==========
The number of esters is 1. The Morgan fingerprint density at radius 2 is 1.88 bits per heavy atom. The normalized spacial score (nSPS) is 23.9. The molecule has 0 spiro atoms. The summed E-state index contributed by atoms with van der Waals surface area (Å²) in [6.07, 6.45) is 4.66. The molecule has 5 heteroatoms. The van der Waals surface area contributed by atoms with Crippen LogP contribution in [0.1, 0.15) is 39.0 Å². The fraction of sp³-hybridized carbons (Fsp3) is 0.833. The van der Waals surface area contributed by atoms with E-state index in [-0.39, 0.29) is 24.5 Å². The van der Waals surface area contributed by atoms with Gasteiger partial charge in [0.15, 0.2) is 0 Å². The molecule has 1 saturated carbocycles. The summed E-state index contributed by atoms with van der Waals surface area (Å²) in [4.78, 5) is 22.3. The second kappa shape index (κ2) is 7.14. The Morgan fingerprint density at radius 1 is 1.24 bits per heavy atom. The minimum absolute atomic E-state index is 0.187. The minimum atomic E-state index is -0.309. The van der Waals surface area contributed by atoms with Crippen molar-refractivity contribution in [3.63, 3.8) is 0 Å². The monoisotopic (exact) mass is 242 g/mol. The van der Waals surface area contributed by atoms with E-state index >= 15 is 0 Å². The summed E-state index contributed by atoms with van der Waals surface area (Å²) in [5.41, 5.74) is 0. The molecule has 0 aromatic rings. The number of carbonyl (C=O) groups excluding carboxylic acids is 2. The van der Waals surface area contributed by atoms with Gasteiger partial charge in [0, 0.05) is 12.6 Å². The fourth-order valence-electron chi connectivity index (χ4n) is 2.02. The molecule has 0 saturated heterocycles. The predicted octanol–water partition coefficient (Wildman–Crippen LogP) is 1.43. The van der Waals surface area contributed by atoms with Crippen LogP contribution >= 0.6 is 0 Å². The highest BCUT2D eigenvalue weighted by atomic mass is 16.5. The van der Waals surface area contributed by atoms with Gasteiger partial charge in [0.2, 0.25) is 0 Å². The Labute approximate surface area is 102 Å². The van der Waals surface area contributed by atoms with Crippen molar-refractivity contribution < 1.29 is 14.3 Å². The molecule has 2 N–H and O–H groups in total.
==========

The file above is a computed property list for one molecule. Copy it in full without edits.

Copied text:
The number of esters is 1. The Morgan fingerprint density at radius 2 is 1.88 bits per heavy atom. The normalized spacial score (nSPS) is 23.9. The molecule has 0 spiro atoms. The summed E-state index contributed by atoms with van der Waals surface area (Å²) in [6.07, 6.45) is 4.66. The molecule has 5 heteroatoms. The van der Waals surface area contributed by atoms with Crippen LogP contribution in [0.1, 0.15) is 39.0 Å². The fraction of sp³-hybridized carbons (Fsp3) is 0.833. The van der Waals surface area contributed by atoms with E-state index in [-0.39, 0.29) is 24.5 Å². The van der Waals surface area contributed by atoms with Gasteiger partial charge in [0.15, 0.2) is 0 Å². The molecule has 1 saturated carbocycles. The summed E-state index contributed by atoms with van der Waals surface area (Å²) in [4.78, 5) is 22.3. The second kappa shape index (κ2) is 7.14. The Morgan fingerprint density at radius 1 is 1.24 bits per heavy atom. The minimum absolute atomic E-state index is 0.187. The minimum atomic E-state index is -0.309. The van der Waals surface area contributed by atoms with Crippen molar-refractivity contribution in [3.63, 3.8) is 0 Å². The monoisotopic (exact) mass is 242 g/mol. The van der Waals surface area contributed by atoms with E-state index >= 15 is 0 Å². The summed E-state index contributed by atoms with van der Waals surface area (Å²) in [5.41, 5.74) is 0. The molecule has 0 aromatic rings. The number of carbonyl (C=O) groups excluding carboxylic acids is 2. The van der Waals surface area contributed by atoms with Gasteiger partial charge in [0, 0.05) is 12.6 Å². The fourth-order valence-electron chi connectivity index (χ4n) is 2.02. The molecule has 0 saturated heterocycles. The predicted octanol–water partition coefficient (Wildman–Crippen LogP) is 1.43. The van der Waals surface area contributed by atoms with Crippen LogP contribution >= 0.6 is 0 Å². The highest BCUT2D eigenvalue weighted by atomic mass is 16.5. The van der Waals surface area contributed by atoms with Gasteiger partial charge in [0.2, 0.25) is 0 Å². The Labute approximate surface area is 102 Å². The van der Waals surface area contributed by atoms with Crippen molar-refractivity contribution < 1.29 is 14.3 Å². The molecule has 2 N–H and O–H groups in total.